What Is ‘La French Tech’ Supposed To Do?

Less than two months ago, French president François Hollande made a speech in front of the tech community at the Élysée to show his commitment to La French Tech. As a reminder, La French Tech is a publicly funded initiative to promote French startups under a single brand in France and abroad — or at least, that was the plan.

For the last few days, sources have told me that the Government was thinking about pulling La French Tech’s $20 million initial funding (€15 million). Scality co-founder and CEO Jérôme Lecat confirmed that in La Tribune.

Many in the French tech community have already weighed on this issue, arguing whether the ecosystem needs public money to thrive. But there is a bigger question on this topic: what is La French Tech team supposed to do?

Even though the team has yet to receive its budget, it already started promoting French startups abroad with the help of other financing sources. For example, La French Touch conference was supposed to bring together French and American entrepreneurs and VCs in New York. While La French Tech couldn’t fund the conference, it played an important part in promoting it.

Yet, La French Touch Conference was a disappointing event and it is one of the reasons why the Government is considering pulling the funding, a source told me. According to people who were there, the content of the conference was actually quite good.

But the main goal of the conference was to present French startups to American VCs and entrepreneurs. In the audience, you could mostly find French people who flew to New York, and French people who are living in New York. Update: La French Touch Conference creator Gaël Duval sent me some numbers. 40 percent of speakers were American, and between 20 and 30 percent of the 450 attendees were American (I think this last number is still not enough for a U.S.-based conference).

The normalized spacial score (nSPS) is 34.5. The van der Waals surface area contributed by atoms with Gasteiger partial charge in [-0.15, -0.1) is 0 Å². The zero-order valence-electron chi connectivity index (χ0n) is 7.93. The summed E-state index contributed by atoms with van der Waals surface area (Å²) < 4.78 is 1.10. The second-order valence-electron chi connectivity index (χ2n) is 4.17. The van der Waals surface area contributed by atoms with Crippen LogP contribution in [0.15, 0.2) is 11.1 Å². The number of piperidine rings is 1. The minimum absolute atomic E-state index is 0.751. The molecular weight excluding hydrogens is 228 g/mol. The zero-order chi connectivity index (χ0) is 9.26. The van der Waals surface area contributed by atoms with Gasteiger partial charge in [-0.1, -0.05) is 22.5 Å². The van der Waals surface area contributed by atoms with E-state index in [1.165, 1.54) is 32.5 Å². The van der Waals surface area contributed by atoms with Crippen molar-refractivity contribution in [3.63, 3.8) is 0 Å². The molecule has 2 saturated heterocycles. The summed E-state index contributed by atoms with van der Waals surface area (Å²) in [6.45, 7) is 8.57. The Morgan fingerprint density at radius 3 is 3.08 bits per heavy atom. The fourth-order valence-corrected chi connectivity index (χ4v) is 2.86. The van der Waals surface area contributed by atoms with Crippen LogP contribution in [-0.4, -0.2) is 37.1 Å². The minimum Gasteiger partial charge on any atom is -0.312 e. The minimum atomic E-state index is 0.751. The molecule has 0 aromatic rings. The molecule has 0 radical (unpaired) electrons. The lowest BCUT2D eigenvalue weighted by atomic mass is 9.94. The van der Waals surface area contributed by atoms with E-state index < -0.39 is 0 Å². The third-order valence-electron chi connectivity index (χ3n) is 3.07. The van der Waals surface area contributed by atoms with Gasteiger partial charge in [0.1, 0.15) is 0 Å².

That’s why I believe La French Tech shouldn’t organize conferences like this one in New York. It shouldn’t go to CES or MWC with a bunch of French entrepreneurs. It should focus on what it can do best: lobbying French officials.

Firing La French Tech’s team would be a terrible idea. It’s a lean and capable team that has already achieved a lot of things.

France Digitale has been the main startup lobbying arm for the past couple of years, but it’s composed of industry insiders. La French Tech can lobby the Government from within, and this is key. I can see both living side by side. France Digitale might be more effective to lobby big French public companies, while La French Tech might be able to bridge the gap between innovation and power.

La French Tech’s budget comes from the Invest in France agency, which already lobbies the National Assembly on foreign investment policy. La French Tech could do exactly the same to help startups. For example, why are Uber, Chauffeur-Privé and LeCab having such a hard time operating in France? La French Tech should educate deputies.

Finally, La French Tech was designed by then digital economy minister Fleur Pellerin’s team. Now that Axelle Lemaire is in charge of the digital economy, we can see why La French Tech’s team can be useful. It brings continuity. The team can provide accurate information about French startups to bring the new minister up to speed.

So here is what I think about La French Tech’s $20 million: firing La French Tech’s team would be a terrible idea. It’s a lean and capable team that has already achieved a lot of things. Funding conferences abroad is a useless task. But lobbying the Government is essential. I don’t know if $20 million is too much or too little for that, but the Government should definitely provide the appropriate budget for this mission. Entrepreneurs and VCs deserve to be represented.